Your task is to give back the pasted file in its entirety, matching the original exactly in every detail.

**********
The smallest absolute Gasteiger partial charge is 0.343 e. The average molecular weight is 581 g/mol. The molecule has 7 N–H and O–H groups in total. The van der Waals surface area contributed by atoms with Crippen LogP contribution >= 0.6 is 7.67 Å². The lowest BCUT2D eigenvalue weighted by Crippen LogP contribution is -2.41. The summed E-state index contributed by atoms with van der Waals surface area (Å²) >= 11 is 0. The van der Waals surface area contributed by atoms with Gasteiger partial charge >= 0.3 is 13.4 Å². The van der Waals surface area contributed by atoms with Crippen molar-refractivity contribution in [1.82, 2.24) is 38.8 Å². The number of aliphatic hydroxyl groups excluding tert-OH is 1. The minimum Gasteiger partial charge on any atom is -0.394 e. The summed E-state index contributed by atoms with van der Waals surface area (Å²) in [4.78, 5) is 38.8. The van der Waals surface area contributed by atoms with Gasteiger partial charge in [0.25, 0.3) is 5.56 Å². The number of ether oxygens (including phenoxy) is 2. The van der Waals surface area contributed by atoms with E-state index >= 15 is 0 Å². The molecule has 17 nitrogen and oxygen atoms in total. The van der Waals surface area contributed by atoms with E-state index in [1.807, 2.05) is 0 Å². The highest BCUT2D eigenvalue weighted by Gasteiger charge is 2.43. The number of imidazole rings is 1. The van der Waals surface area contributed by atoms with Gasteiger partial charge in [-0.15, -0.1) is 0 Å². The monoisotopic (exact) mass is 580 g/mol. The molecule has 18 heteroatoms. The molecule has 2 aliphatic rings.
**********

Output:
The smallest absolute Gasteiger partial charge is 0.343 e. The average molecular weight is 581 g/mol. The molecule has 7 N–H and O–H groups in total. The van der Waals surface area contributed by atoms with Crippen LogP contribution >= 0.6 is 7.67 Å². The lowest BCUT2D eigenvalue weighted by Crippen LogP contribution is -2.41. The summed E-state index contributed by atoms with van der Waals surface area (Å²) >= 11 is 0. The van der Waals surface area contributed by atoms with Gasteiger partial charge >= 0.3 is 13.4 Å². The van der Waals surface area contributed by atoms with Crippen molar-refractivity contribution in [1.82, 2.24) is 38.8 Å². The number of aliphatic hydroxyl groups excluding tert-OH is 1. The minimum Gasteiger partial charge on any atom is -0.394 e. The summed E-state index contributed by atoms with van der Waals surface area (Å²) in [4.78, 5) is 38.8. The van der Waals surface area contributed by atoms with Gasteiger partial charge in [0.25, 0.3) is 5.56 Å². The number of ether oxygens (including phenoxy) is 2. The van der Waals surface area contributed by atoms with E-state index >= 15 is 0 Å². The molecule has 17 nitrogen and oxygen atoms in total. The van der Waals surface area contributed by atoms with E-state index in [1.807, 2.05) is 0 Å². The highest BCUT2D eigenvalue weighted by Gasteiger charge is 2.43. The number of imidazole rings is 1. The van der Waals surface area contributed by atoms with Gasteiger partial charge in [-0.15, -0.1) is 0 Å². The monoisotopic (exact) mass is 580 g/mol. The molecule has 18 heteroatoms. The molecule has 2 aliphatic rings.